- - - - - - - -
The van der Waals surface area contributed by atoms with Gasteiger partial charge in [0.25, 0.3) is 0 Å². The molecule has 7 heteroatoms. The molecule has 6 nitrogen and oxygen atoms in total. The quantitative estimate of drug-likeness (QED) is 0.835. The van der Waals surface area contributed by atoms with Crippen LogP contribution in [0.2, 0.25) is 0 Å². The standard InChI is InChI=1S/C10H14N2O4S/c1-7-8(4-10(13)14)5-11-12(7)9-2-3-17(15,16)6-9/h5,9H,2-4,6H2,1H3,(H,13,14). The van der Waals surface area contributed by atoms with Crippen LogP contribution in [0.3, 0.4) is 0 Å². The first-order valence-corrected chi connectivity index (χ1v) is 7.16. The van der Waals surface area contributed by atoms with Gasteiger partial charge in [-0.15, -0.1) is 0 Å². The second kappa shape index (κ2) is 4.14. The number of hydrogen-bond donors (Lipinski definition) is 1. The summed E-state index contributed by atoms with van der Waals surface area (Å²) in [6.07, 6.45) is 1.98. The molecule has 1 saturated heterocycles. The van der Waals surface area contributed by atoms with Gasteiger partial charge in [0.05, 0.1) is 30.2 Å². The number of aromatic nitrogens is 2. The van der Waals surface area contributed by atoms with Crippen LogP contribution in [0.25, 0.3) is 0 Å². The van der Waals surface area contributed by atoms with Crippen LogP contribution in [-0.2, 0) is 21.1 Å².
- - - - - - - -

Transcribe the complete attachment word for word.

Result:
The van der Waals surface area contributed by atoms with Gasteiger partial charge in [0.25, 0.3) is 0 Å². The molecule has 7 heteroatoms. The molecule has 6 nitrogen and oxygen atoms in total. The quantitative estimate of drug-likeness (QED) is 0.835. The van der Waals surface area contributed by atoms with Crippen LogP contribution in [0.2, 0.25) is 0 Å². The standard InChI is InChI=1S/C10H14N2O4S/c1-7-8(4-10(13)14)5-11-12(7)9-2-3-17(15,16)6-9/h5,9H,2-4,6H2,1H3,(H,13,14). The van der Waals surface area contributed by atoms with Crippen LogP contribution in [0.3, 0.4) is 0 Å². The first-order valence-corrected chi connectivity index (χ1v) is 7.16. The van der Waals surface area contributed by atoms with Gasteiger partial charge in [-0.15, -0.1) is 0 Å². The second kappa shape index (κ2) is 4.14. The number of hydrogen-bond donors (Lipinski definition) is 1. The summed E-state index contributed by atoms with van der Waals surface area (Å²) in [6.07, 6.45) is 1.98. The molecule has 1 saturated heterocycles. The van der Waals surface area contributed by atoms with Gasteiger partial charge in [0.05, 0.1) is 30.2 Å². The number of aromatic nitrogens is 2. The van der Waals surface area contributed by atoms with Crippen LogP contribution in [0.25, 0.3) is 0 Å². The van der Waals surface area contributed by atoms with Crippen LogP contribution in [-0.2, 0) is 21.1 Å².